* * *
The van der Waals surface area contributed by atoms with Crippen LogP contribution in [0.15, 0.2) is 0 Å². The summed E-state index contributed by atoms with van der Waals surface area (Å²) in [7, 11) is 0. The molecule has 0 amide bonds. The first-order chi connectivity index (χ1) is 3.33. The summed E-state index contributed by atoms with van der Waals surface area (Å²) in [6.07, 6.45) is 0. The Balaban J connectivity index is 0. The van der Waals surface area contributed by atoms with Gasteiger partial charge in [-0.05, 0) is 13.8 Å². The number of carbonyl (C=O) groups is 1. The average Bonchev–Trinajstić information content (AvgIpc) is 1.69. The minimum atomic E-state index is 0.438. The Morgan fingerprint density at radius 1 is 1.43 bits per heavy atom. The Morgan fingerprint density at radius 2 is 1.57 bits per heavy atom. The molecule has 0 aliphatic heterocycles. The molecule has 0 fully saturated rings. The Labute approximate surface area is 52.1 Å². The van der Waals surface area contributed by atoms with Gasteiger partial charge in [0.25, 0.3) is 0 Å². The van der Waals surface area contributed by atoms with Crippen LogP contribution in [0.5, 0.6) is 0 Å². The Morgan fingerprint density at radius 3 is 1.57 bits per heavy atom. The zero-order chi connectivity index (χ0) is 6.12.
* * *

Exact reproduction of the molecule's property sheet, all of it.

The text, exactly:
The van der Waals surface area contributed by atoms with Crippen LogP contribution in [0.15, 0.2) is 0 Å². The summed E-state index contributed by atoms with van der Waals surface area (Å²) in [7, 11) is 0. The molecule has 0 amide bonds. The first-order chi connectivity index (χ1) is 3.33. The summed E-state index contributed by atoms with van der Waals surface area (Å²) in [6.07, 6.45) is 0. The Balaban J connectivity index is 0. The van der Waals surface area contributed by atoms with Gasteiger partial charge in [-0.05, 0) is 13.8 Å². The number of carbonyl (C=O) groups is 1. The average Bonchev–Trinajstić information content (AvgIpc) is 1.69. The minimum atomic E-state index is 0.438. The Morgan fingerprint density at radius 1 is 1.43 bits per heavy atom. The Morgan fingerprint density at radius 2 is 1.57 bits per heavy atom. The molecule has 0 aliphatic heterocycles. The molecule has 0 fully saturated rings. The Labute approximate surface area is 52.1 Å². The van der Waals surface area contributed by atoms with Gasteiger partial charge in [0.25, 0.3) is 0 Å². The van der Waals surface area contributed by atoms with Crippen LogP contribution in [0.5, 0.6) is 0 Å². The Morgan fingerprint density at radius 3 is 1.57 bits per heavy atom. The zero-order chi connectivity index (χ0) is 6.12.